- Try to invite people who have the same social connections. If you invite 9 people and 8 of them are coupled, you could create an awkward situation for the single person. If more than half the group is into Hardcore and the remaining few are literary snobs, it might be an interesting evening for you, but the attendees may not be motivated to return.
- Choose one day and stick to it. Life happens, so you may not always be able to stick to it, but if you choose a set day (e.g., the third Sunday of each month), you’ll be more likely to keep the momentum going. If you know there’s a time of year where most of the attendees will have more pressing obligations (travel, midterms, other family or work obligations), skip that month.
- Cap the number of attendees. You’re not hosting a dinner party, but a casual and intimate gathering of friends preparing and sharing a meal together. By keeping the guest count low (no more than 10 people), you increase the chances of the group staying engaged and interested beyond the food.
- Rotate hosts. Moving from one host home to another offers a change of scenery and gives each host a break. Keep in mind that this will be successful only if everyone lives within a reasonable distance or has the space to accommodate the number of attendees (another reason to keep the number of guests small).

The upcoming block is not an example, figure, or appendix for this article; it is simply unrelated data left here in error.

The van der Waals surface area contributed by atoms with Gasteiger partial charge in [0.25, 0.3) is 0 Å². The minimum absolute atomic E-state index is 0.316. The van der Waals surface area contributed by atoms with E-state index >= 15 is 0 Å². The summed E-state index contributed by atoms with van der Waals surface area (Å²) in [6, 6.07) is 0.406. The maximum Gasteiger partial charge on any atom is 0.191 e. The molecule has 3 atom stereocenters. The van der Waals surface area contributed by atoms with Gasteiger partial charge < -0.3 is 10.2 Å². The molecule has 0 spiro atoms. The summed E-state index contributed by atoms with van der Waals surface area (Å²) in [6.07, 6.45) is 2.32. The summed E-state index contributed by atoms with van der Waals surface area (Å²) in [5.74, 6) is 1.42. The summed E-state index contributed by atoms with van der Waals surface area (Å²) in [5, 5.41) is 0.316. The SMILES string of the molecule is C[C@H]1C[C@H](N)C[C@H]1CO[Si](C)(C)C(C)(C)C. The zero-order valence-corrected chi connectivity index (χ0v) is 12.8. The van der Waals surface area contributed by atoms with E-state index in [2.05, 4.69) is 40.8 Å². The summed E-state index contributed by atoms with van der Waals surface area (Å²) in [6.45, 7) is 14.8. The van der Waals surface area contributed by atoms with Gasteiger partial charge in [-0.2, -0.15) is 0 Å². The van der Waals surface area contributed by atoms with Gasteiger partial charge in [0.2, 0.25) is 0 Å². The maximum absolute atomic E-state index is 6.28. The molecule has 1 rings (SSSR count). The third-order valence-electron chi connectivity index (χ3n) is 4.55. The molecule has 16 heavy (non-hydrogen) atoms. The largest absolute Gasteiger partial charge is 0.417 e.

- Give everyone a job. If an attendee is unable to cook something, have them be responsible for the beverage. If someone doesn’t bring a dish or beverage, assign them to dishwashing/cleanup duty.
- Plan the menu in advance. Planning the menu and assigning specific recipes to attendees keeps you from having duplicate dishes or mismatched cuisines. You can plan theme nights, like Italian, Indian, or Chinese, and each attendee is assigned one recipe.
- Try to eat seasonally, organically, locally, ethically, and within a budget. You may be wondering how this can work, but it is possible to make a dish for less than $15 that will serve at least 10 people, and it is possible to source the ingredients in a way that is sustainable. Eating in season keeps you attuned to nature’s rhythms, buying organically is healthier for you, locally produced food supports your local farm and food economy, foods produced ethically ensures safe working conditions and fair wages, and setting a budget allows everyone to participate regardless of income. Sometimes, you may not be able to meet all of these “food rules” in one meal, so choose what makes the most sense economically and ecologically. The only challenge to this is the limitations you perceive in making this happen!
What would you add to this list?